Skip the auto shop - Our mechanics make house calls

Is it Safe to Drive With an EVAP Leak?

EVAP Leak

An EVAP leak is a fault in the evaporative emission control system (EVAP). The EVAP’s function is to keep gasoline fumes in the fuel tank from reaching the atmosphere. This keeps air pollution down, and keeps the smell of fuel from reaching the inside of your vehicle. Some symptoms that will let you know that there is an issue with the EVAP system:

  • One symptom of an EVAP leak is the Check Engine Light coming on while you are driving. A slight fuel odor may also be noticed, but it does not happen in all vehicles. If your Check Engine Light does come on, and you just filled up your gas tank, check the gas cap to see if it's loose.

  • The most common cause of an EVAP leak warning, or the Check Engine Light, is the gas cap not being closed properly. If the cap is not fully tightened or closed all the way, the Check Engine Light may come on. Before taking your vehicle to a mechanic, check your gas cap to make sure it is positioned on the filler correctly and closed tightly.

  • If the gas cap is on correctly, there may be a more serious issue, such as a leak in the fuel system. Other issues could be a faulty vent o-ring seal, defective leak detection pump, defective purge valve, or another small leak somewhere in the EVAP system.

  • Fuel vapors emit from the vehicle any time there is gasoline in the tank. So if you have a leak, even if you are not driving the vehicle, those vapors are polluting the air 24 hours a day. Uncontrolled emissions like this account for about 20 percent of the pollution produced by vehicles.

  • If your Check Engine Light comes on and you suspect a leak in your EVAP system, it is best to have a mechanic inspect the vehicle. EVAP problems can be challenging and the mechanic will have to use advanced troubleshooting techniques to determine where the leak is, as well as how severe it is.

While it is safe to drive with an EVAP leak, you should get the leak repaired right away. If your Check Engine Light comes on, check to make sure the gas cap on your vehicle is securely fastened. If that doesn't solve the problem, contact a certified mobile technician from YourMechanic to inspect the EVAP system. It takes a professional to troubleshoot and repair an EVAP leak.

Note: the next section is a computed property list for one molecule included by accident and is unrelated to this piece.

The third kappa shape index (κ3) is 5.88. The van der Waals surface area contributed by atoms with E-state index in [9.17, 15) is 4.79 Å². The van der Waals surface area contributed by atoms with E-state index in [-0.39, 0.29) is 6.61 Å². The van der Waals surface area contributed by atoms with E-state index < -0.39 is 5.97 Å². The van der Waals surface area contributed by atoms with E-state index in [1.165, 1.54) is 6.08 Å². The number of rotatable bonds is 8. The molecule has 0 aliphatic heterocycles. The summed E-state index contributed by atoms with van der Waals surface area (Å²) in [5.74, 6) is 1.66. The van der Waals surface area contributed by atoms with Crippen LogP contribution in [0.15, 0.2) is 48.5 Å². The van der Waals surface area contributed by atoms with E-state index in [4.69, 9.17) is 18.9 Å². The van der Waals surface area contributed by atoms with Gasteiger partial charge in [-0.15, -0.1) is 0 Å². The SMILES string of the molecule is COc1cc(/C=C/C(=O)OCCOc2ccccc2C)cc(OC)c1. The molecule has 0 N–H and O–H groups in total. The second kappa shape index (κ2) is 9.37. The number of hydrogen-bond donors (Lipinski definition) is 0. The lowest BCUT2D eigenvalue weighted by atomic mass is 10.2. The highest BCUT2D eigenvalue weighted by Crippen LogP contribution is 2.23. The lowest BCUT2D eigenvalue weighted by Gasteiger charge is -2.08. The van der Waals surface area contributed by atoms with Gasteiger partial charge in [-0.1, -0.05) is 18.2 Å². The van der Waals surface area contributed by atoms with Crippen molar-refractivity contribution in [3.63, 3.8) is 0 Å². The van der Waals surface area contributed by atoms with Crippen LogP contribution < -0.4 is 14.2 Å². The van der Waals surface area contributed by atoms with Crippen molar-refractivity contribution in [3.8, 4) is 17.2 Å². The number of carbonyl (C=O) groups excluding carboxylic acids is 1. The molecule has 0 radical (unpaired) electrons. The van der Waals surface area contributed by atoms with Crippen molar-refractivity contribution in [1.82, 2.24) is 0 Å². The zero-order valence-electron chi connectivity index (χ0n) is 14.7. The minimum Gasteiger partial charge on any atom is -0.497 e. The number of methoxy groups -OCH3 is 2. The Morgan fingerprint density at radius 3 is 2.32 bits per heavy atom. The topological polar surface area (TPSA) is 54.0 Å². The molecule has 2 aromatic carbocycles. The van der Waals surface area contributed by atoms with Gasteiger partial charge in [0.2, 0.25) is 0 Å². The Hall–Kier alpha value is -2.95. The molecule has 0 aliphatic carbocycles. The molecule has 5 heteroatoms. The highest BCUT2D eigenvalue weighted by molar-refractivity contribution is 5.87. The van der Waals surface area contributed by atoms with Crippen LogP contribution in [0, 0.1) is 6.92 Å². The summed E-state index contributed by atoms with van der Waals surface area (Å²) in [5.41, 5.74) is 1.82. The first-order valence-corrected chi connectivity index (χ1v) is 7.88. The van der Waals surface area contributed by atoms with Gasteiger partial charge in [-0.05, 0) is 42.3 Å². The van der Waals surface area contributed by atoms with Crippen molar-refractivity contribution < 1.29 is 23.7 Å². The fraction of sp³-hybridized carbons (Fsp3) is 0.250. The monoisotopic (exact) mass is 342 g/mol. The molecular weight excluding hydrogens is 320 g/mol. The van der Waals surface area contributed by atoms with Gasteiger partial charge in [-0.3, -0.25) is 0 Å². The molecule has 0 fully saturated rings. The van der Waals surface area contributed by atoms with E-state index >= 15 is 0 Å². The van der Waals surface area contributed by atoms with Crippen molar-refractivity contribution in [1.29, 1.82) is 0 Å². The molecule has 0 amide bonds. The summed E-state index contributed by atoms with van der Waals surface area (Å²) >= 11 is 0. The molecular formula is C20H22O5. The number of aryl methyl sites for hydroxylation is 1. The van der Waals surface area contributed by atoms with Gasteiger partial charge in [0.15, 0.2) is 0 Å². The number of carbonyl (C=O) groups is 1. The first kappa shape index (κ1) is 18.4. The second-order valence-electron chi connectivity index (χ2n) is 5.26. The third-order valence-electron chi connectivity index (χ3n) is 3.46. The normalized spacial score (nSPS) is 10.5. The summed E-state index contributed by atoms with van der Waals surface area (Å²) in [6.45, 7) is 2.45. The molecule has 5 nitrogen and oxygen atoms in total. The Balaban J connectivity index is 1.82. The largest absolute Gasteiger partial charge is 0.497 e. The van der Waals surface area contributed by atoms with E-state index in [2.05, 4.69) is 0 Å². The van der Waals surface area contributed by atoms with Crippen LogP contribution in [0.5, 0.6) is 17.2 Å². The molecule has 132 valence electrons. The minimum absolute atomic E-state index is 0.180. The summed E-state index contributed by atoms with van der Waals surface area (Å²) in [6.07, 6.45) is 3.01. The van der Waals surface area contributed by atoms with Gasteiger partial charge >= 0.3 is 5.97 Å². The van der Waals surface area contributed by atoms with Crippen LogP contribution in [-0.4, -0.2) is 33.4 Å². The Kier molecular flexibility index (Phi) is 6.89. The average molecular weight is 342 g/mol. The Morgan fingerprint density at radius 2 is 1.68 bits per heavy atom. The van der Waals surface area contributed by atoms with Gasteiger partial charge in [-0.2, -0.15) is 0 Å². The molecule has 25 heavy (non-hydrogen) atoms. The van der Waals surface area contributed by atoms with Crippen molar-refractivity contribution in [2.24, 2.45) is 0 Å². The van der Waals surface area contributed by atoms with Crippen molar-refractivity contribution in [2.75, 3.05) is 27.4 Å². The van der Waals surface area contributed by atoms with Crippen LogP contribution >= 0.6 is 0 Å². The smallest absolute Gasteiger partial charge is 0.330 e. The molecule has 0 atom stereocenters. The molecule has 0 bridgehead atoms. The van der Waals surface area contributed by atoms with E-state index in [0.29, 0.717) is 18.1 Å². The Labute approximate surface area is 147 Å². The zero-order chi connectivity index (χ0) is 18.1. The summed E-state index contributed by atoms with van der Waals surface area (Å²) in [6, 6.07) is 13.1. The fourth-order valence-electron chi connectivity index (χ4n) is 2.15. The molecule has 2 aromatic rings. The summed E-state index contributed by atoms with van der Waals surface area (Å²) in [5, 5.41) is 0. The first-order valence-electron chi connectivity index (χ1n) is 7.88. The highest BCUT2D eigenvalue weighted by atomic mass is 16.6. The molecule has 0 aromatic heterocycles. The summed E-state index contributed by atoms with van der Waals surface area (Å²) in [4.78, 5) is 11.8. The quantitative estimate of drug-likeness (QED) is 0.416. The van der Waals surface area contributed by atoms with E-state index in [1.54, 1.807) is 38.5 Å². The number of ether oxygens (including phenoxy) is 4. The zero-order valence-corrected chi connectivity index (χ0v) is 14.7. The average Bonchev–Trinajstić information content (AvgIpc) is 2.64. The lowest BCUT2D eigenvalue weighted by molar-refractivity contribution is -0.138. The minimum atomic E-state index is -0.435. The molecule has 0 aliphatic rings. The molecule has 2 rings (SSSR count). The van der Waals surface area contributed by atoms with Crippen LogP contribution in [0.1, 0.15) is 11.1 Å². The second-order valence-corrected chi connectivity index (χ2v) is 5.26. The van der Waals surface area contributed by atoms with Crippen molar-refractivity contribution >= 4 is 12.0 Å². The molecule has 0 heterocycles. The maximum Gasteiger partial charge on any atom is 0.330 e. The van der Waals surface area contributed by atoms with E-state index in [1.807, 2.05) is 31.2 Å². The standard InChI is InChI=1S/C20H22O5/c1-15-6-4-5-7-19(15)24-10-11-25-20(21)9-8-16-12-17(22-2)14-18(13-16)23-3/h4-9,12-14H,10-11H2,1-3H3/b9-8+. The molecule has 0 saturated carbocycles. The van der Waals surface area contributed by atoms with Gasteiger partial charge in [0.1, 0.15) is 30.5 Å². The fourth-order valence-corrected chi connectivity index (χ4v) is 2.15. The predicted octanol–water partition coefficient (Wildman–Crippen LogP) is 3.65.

The statements expressed above are only for informational purposes and should be independently verified. Please see our terms of service for more details
Icon-warranty_badge-02

Skip the repair shop, our top-rated mechanics come to you.

At your home or office

Choose from 600+ repair, maintenance & diagnostic services. Our top-rated mechanics bring all parts & tools to your location.

Fair & transparent pricing

See labor & parts costs upfront, so you can book with confidence.

12-month, 12,000-mile warranty

Our services are backed by a 12-month, 12,000-mile warranty for your peace of mind.

Get A Quote

Need Help With Your Car?

Our certified mobile mechanics make house calls in over 2,000 U.S. cities. Fast, free online quotes for your car repair.

GET A QUOTE

More related articles

How Long Does a Vacuum Brake Booster Check Valve Last?
The braking system on your car requires a lot of pressure. The vacuum booster is one of the main sources of this pressure. This booster will take the pressure that...
How Long Does a Throttle Return Spring Last?
Not all vehicles on the road feature an electronic throttle control (ETC), which is also called drive-by-wire. For vehicles that don't offer this system, they have a throttle cable instead that...
How to Find the Keyless Code on a Ford Explorer or Mercury Mountaineer
Many Ford Explorers and Mercury Mountaineers were manufactured with an option known as the Ford keyless entry keypad. Some models refer to it as SecuriCode as well. It...


Related questions

Q: Truck missing badly

Hello, as with all fuel injected vehicles, the first thing to check is to connect a scanner and check for codes and data. Diagnosing a miss is more that just the fuel system. If there are no codes, the cylinder...

Q: Power steering fluid leaking in a 2006 Jeep Liberty

Power steering fluid can leak from multiple different places such as; the main power steering pump seal, behind the power steering pump pulley, the pressure line going from the front of the pump to the steering rack, or the return...

Q: I cannot locate the solenoid vent valve in my car.

Hi there. The purge control valve that you are looking for is located next to the valve cover and between the engine and the firewall to the front of the engine area. The valve should have vacuum type hoses attached...